By David Bank, MD
Dr. Bank is a member of the American Academy of Dermatology, American Medical Association, American Society of Liposuction Surgery and American Academy of Cosmetic Surgery, and is on the Board of Directors of the New York State Dermatology Society. He is the author of Beautiful Skin: Every Woman's Guide to Looking Her Best at Any Age.
Q: If a baby was severely sunburned twice, is she at an increased risk for skin cancer? Can any measures be taken to reduce potential risks?
A: Sadly yes, if a child is severely burned twice as a baby he or she is at increased risk for skin cancer. Even one bad sunburn as a baby, child or even young adult, can increase risk over time. The best measure to take is prevention; try to avoid getting the burn in the first place. Children younger than 6 months should not use any sunscreen as the chemicals may be too harsh and irritating to their sensitive skin. Since infants under 6 months are fairly immobile, it is easy to keep them out of the sun. Also,make sure they are wearing sun-protective clothing and are kept in the shade when outside. For children older than 6 months it is safe to use pediatric and baby sunscreen, but there is nothing inherently magical about these, so normal adult sunscreens are fine to use as well.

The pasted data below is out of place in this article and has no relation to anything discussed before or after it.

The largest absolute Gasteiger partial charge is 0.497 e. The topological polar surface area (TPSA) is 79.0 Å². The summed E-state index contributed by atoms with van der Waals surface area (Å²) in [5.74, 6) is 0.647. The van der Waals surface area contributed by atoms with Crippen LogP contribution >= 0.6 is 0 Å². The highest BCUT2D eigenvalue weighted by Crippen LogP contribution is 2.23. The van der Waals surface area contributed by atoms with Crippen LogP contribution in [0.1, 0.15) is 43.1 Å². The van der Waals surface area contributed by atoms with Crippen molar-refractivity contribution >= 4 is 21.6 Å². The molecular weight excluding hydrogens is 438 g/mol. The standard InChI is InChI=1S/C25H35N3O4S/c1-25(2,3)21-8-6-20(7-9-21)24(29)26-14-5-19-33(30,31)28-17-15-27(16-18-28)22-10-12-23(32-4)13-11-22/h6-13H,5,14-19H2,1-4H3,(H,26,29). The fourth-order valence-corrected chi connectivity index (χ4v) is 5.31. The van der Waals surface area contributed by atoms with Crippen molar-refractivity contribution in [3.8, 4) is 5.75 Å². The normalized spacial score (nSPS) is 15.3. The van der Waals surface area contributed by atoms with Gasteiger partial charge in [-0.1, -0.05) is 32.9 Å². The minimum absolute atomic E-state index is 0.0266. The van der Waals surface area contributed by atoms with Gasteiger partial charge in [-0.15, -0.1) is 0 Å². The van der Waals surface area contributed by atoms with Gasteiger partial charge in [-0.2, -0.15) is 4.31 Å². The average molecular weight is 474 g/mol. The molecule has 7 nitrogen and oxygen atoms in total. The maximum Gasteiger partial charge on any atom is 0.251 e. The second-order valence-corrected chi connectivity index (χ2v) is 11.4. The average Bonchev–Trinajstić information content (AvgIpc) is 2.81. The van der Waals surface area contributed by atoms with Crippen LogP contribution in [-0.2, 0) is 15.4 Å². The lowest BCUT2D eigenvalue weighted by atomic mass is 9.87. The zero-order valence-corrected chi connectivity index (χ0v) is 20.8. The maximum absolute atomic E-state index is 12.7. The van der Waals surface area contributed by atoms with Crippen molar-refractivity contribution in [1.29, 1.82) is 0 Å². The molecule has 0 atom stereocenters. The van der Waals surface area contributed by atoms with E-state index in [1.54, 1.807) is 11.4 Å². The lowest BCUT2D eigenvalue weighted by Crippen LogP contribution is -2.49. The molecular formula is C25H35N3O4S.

As children age, you can teach them the habit of wearing an SPF 15 or higher sunscreen on all exposed skin year round, with especially high SPF in the summer. They should also get in the habit of doing a monthly skin self-exam in front of a well-lit, full-length mirror to check for spots that are new, growing, and/or changing. Also, they should have an annual skin cancer exam given by a dermatologist who can also watch for changes with an expert’s trained eye. It is never too young to get your skin checked. It is non-invasive and can be life-saving.